Travel: A novel idea… Lose yourself in Scotland through iconic books set in or written in the country’s most stunning locations
There is nothing better than getting lost in the pages of a good book, escaping to different destinations and embarking on new adventures.
It’s World Book Day on Thursday and Covid restrictions mean you can’t explore Scotland yet.
But readers can enjoy discovering Scotland on the page, either through Scottish writers or by reading a Scotland-inspired story.
Whether it’s crime crime novels, action-packed adventures or old favorites, discover Scotland’s literary ties and stay inspired for travel when it’s safe to do so.
Here are some favorites:
The Waverley novels by Sir Walter Scott
From the epic poem, The Lady of the Lake, in the wild romantic landscape around Loch Katrine and the Trossachs to Rob Roy, inspired by Highland folk hero Robert ‘Roy’ MacGregor and backdrop by Jacobite Rebellion in 1715, works by Scott are landmarks in Scottish literature. Visit Rob Roy Cave at the head of Loch Lomond and Glen Falloch, Abbotsford House, near Melrose, Sir Walter Scott’s ancestral home.
Treasure Island by Robert Louis Stevenson
The adventurous adventure was written during a stay in Braemar. It is believed that Stevenson based some of the characters on people he met in the village. Treasure Island is also rumored to be inspired by the island of Fidra in East Lothian.
The Prime Of Miss Jean Brodie by Muriel Spark
Edinburgh is woven into all the pages of the famous novel, especially locations such as Greyfriar’s Kirkyard, Barnbougle Castle and Dalmeny House.
Sunset Song by Lewis Grassic Gibbon
Sunset Song incorporates the struggles of rural life into an Aberdeenshire village. Grassic Gibbon’s novel tells parts of real life, including Laurencekirk, Stonehaven, Dunnottar Castle and The Aberlemno Standing Stones in Angus. Arbuthnott is home to The Grassic Gibbon Center, the ideal place to learn more about the author.
© Shutterstock The Glenfinnan Viaduct, immortalized in JK Rowling’s Harry Potter books.
John Buchan’s Thirty-Nine Steps
Buchan’s love of borders is often reflected in his books, and the area is home to John Buchan’s story at Peebles and the John Buchan Way – a 13-mile journey between Broughton and Peebles.
The Harry Potter series by JK Rowling
Follow Harry and his friends to Hogwarts, the School of Magic and Magic. Visit Tom Riddle’s grave at Greyfriars Kirkyard, meet Hedwig’s winged friends at the Scottish Owl Center. Or take the Hogwarts Express across the Glenfinnan Viaduct.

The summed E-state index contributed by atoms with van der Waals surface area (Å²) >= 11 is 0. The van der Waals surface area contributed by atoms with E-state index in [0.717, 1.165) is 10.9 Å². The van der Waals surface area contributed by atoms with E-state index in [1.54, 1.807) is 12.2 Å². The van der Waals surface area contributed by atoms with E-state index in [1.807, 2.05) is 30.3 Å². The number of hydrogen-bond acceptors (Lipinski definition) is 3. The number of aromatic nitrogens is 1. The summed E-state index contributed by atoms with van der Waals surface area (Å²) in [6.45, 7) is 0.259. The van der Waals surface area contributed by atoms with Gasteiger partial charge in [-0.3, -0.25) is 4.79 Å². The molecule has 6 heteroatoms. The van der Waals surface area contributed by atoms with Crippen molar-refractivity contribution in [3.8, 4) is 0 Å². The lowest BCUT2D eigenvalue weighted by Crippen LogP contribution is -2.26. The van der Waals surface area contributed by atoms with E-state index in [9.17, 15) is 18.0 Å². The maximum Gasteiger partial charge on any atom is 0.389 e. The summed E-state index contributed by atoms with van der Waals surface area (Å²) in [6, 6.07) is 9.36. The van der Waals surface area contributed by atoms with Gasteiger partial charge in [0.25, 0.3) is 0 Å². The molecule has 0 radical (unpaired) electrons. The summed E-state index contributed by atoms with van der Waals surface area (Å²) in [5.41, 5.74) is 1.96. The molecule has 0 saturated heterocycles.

Peter Pan by JM Barrie
The story of a young boy who never grows up has been going on for decades. A statue of Peter can be found in JM Barrie’s birthplace in Angri Kirriemuir, but it was Moat Brae in Dumfries, where Barrie lived as a boy, who inspired Neverland, the enchanting remote where Peter Pan and the Lost Boys overcame Captain Hook.
Beano, Dandy and Oor Wullie by DC Thomson
The jokes of Dennis and his friends in Beano, and A’body’s favorite wee laddie, Oor Wullie are published by DC Thomson in Dundee. Once restricted, look for statues of fellow Legendary Desperate Dan, Minnie the Minx and Oor Wullie in the city center.
Peter Rabbit and Friends by Beatrix Potter
Potter made her fluffy boyfriend, Peter Rabbit, after a childhood summer vacation in Dunkeld. Add Birnam Arts to future travel plans as it is a great place to learn about the area that inspired her and meet some of her other characters at the Beatrix Potter Exhibition Garden.
Report on Murder & My Scotland by Val McDermid
On a more formidable note, a doyenne of Scottish crime fiction is Val McDermid, whose first book, Report For Murder, was published in 1987. My Scotland, a Personal Journey to Scotland and How She Used the Discretionary Arrangements in Her Works in 2019.
The Hogwarts Express in the Harry Potter movies is the famous steam train, The Jacobite. Fans of the famous magic train can even book a Harry Potter apartment.
For more book recommendations on Scotland, visit visitcotland.com/blog/scotland/must-read-books/